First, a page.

The usability concept has now received such a wide recognition in information technology (IT) development that working with usability can be regarded as a profession in its own right. In recent research projects, we have surveyed and studied usability work on an individual level in a number of Swedish development organisations, including success factors and obstacles. What we have seen relates to the individual usability professional and her background and experiences, the organisation in which she operates, the development process, communication and communication means, and finally the attitudes and basic values held by the people involved. In this paper, we compile and reflect on selected findings from different studies on usability work in practical systems1 development in a number of Swedish organisations. We discuss our findings from a practical point of view and relate them to the research of others within the international HCI community. Finally, we discuss some issues we consider important for the future development of the practice of usability that we believe is of interest to the international community of usability professionals.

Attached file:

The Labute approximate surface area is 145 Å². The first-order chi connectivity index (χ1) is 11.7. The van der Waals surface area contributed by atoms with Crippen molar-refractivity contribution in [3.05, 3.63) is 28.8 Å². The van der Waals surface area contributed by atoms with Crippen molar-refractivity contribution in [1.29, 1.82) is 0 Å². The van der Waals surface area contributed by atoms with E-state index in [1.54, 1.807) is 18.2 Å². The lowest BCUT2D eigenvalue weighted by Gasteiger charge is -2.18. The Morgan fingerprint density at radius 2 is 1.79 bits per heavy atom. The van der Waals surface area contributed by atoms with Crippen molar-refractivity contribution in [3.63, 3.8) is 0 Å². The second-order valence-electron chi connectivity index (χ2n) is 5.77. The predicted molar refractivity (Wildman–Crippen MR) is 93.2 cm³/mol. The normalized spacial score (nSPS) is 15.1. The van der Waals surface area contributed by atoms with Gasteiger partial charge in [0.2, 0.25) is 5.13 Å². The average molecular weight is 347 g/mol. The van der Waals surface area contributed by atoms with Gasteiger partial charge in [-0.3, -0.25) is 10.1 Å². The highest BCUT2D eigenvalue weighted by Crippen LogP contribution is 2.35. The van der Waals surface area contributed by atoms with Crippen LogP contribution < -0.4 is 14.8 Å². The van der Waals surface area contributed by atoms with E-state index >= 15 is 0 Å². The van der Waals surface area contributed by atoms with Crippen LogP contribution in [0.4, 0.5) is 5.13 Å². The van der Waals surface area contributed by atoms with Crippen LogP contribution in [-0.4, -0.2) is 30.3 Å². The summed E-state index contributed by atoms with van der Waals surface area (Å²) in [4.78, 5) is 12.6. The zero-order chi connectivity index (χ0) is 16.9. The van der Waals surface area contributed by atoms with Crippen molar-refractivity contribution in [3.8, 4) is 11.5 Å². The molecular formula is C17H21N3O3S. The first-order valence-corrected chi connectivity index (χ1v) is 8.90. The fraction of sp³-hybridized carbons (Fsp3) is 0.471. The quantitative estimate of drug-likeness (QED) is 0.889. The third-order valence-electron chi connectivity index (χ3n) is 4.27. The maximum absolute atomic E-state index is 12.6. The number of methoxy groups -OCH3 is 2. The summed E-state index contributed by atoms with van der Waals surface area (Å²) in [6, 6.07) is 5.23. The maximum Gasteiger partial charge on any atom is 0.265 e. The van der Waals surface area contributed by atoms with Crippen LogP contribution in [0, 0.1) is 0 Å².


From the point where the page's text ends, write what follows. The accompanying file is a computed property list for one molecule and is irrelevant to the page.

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The British HCI Group and UPA have both investigated professional accreditation schemes. The UPA is working towards producing a Body of Knowledge that could support certification. The BHCIG is seeking to incorporate human centred design skills into the existing UK IT skills frameworks. 1. BACKGROUND Over the last few years there has been a large increase in demand for usability skills, but it has been difficult to know who has the expertise and experience to provide a professional service. Both the British HCI Group and UPA have investigated possible professional accreditation schemes. The British HCI Group proposal for a lightweight scheme is described at www.bcs-hci.org.uk. The UPA co-sponsored a workshop in November 2001, where it was agreed to draft a usability certification scheme. UK participants subsequently defined proposed core competencies derived from ISO 13407 Human Centred Design Processes for Interactive Systems. In 2002 the UPA organised a survey which showed that while 77% of people new to the field would seek certification, only 39% of the most experienced would do so (see www. upcertification.org). Experienced professionals were also the most voluble in their criticism of certification in responses to the survey, and in email discussion groups. The UPA concluded that it had neither the financial nor people resources to go it alone with a controversial certification programme. Moving certification forward again will require: support from members of a (non-profit) consortium gaining consensus on the basic usability competencies defining a category of certification for new practitioners In the UK there is interest in producing a career development framework for usability practitioners compatible with the BCS industry structure model that provides "A matrix of over 300 roles, each with clearly stated tasks, experience and development targets, categorised by ten levels of responsibility and competence." www1.bcs.org.uk/DocsRepository/01300/1366/structure.HTM. A paper by Nigel Bevan (1) that summarises the UPA workshop and subsequent discussions is attached for conference attendees by kind permission of the author.